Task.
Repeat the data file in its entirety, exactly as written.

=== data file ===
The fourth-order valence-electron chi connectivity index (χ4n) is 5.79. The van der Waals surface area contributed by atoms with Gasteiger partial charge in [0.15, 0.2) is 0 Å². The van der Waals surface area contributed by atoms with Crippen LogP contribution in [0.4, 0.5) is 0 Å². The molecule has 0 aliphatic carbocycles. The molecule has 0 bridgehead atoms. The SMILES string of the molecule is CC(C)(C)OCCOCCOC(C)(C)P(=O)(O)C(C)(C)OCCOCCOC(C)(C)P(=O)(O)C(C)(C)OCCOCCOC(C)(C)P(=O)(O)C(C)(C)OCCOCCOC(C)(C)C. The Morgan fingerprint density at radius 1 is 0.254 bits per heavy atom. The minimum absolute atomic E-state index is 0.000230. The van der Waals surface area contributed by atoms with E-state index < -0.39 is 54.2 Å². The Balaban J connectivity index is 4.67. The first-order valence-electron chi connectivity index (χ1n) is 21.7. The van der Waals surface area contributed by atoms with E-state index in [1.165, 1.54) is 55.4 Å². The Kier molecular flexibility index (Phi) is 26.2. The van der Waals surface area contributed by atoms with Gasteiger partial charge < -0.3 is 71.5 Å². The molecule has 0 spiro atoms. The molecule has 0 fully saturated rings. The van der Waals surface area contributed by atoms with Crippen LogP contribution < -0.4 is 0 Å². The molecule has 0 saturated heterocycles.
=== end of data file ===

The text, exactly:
The fourth-order valence-electron chi connectivity index (χ4n) is 5.79. The van der Waals surface area contributed by atoms with Gasteiger partial charge in [0.15, 0.2) is 0 Å². The van der Waals surface area contributed by atoms with Crippen LogP contribution in [0.4, 0.5) is 0 Å². The molecule has 0 aliphatic carbocycles. The molecule has 0 bridgehead atoms. The SMILES string of the molecule is CC(C)(C)OCCOCCOC(C)(C)P(=O)(O)C(C)(C)OCCOCCOC(C)(C)P(=O)(O)C(C)(C)OCCOCCOC(C)(C)P(=O)(O)C(C)(C)OCCOCCOC(C)(C)C. The Morgan fingerprint density at radius 1 is 0.254 bits per heavy atom. The minimum absolute atomic E-state index is 0.000230. The van der Waals surface area contributed by atoms with E-state index < -0.39 is 54.2 Å². The Balaban J connectivity index is 4.67. The first-order valence-electron chi connectivity index (χ1n) is 21.7. The van der Waals surface area contributed by atoms with E-state index in [1.165, 1.54) is 55.4 Å². The Kier molecular flexibility index (Phi) is 26.2. The van der Waals surface area contributed by atoms with Gasteiger partial charge < -0.3 is 71.5 Å². The molecule has 0 spiro atoms. The molecule has 0 fully saturated rings. The van der Waals surface area contributed by atoms with Crippen LogP contribution < -0.4 is 0 Å². The molecule has 0 saturated heterocycles.